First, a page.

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Subject: Re: [boost] different matrix library?
From: Edward Grace (ej.grace_at_[hidden])
Date: 20090818 16:12:17
On 18 Aug 2009, at 20:46, joel wrote:
> Edward Grace wrote:
>> No, it's more subtle than that. Almost all of the time there will be
>> a difference between A and B, however this difference is just 'noise'
>> around zero. In order for there to be a meaningful difference the
>> natural random variations of the differences should be significantly
>> different from zero.
> What's the difference between this and "most of the time A and B go at
> the same speed" ?
> apologize my stats ignorance :)
No problem.
You are (I think) confusing probability and probability density.
If  for the sake of argument and to keep the maths easy  you assume
that A and B are both continuous and normally distributed then so
will their difference. [In practice neither of these assumptions are
true but it doesn't change the basic point.]
This normal distribution of the differences will be normal too. This
distribution is a probability density  to obtain a probability you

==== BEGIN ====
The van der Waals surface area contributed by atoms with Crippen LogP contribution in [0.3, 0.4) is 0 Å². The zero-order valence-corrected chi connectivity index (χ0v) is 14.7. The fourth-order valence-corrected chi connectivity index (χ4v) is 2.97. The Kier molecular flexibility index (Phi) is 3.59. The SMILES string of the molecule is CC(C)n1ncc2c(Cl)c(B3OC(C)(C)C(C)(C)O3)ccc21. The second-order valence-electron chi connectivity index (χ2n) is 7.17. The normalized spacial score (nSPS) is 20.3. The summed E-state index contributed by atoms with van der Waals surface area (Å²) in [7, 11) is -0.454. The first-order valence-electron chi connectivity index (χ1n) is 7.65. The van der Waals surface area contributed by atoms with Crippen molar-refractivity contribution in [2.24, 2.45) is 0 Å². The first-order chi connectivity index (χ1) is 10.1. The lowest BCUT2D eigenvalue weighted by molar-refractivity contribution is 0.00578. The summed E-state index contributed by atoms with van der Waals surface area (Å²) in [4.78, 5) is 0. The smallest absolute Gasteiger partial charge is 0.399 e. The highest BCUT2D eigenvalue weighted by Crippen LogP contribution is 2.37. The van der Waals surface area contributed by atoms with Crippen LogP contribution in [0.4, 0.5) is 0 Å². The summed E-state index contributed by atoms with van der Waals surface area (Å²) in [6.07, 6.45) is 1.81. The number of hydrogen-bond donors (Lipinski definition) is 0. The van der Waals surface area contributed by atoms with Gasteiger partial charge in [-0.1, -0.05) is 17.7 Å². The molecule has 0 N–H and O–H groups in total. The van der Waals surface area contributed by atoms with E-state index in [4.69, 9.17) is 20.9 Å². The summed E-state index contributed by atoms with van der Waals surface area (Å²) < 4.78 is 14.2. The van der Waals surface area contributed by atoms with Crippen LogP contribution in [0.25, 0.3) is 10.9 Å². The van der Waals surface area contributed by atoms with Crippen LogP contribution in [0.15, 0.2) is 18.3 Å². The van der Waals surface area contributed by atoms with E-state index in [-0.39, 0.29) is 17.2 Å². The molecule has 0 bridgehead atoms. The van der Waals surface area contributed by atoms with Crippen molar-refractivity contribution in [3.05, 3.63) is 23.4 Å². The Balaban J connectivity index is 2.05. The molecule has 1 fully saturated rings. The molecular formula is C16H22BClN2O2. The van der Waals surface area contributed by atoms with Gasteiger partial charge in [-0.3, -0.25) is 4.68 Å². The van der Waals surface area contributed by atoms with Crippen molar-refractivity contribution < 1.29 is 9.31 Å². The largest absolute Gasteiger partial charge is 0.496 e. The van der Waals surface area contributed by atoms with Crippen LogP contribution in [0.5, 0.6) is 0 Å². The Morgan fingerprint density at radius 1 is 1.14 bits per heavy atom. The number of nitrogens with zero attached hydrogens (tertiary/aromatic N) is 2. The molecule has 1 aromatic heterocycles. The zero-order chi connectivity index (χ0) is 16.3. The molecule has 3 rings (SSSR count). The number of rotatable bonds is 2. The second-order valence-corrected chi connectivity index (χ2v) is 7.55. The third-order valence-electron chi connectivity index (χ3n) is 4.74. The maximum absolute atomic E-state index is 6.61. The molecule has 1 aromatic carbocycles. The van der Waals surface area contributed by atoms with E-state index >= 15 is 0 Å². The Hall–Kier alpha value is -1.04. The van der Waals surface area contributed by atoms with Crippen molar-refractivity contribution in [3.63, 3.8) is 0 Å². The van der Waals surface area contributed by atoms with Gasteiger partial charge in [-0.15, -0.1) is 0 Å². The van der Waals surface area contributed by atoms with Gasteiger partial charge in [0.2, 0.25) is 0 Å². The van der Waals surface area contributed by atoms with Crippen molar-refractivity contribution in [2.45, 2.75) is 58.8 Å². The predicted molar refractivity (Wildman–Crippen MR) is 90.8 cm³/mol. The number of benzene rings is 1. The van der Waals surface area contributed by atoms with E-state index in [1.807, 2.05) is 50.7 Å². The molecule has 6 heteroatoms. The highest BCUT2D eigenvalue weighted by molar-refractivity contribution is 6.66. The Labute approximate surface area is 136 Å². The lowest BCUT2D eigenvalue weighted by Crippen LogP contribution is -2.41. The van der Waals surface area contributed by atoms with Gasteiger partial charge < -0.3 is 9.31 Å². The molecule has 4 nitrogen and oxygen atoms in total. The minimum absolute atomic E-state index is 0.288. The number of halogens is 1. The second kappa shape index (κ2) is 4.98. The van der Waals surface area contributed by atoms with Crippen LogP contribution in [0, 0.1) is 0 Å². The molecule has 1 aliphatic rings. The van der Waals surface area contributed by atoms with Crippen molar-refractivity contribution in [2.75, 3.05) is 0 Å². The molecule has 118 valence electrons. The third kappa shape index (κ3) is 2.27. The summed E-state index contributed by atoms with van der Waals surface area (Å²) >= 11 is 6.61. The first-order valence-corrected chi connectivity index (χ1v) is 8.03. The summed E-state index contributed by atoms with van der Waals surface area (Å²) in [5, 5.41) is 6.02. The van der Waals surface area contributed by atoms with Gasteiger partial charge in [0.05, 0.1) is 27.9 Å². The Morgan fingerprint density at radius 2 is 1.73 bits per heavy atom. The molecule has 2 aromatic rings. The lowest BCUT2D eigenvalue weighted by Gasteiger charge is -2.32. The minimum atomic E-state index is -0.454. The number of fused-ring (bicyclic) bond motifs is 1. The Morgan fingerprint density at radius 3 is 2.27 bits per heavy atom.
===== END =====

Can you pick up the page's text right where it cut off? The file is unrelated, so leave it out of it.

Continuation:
must integrate it over a region (dT).
http://en.wikipedia.org/wiki/Probability_density_function
If that region has zero width then the probability will also be
zero. Therefore, the probability that you observe A and B going at
the same speed (AB == 0) is zero.
In other words, paraphrasing your comment,
"All of the time you will observe A and B do not go at the same
speed." [*]
That difference however can be an illusion (purely the result of
chance).
ed
[*] Due to the assumptions above being incorrect this may not be true
 the discrete nature of the distribution can lead to differences
that are exactly zero.

"No more boom and bust."  Dr. J. G. Brown, 1997
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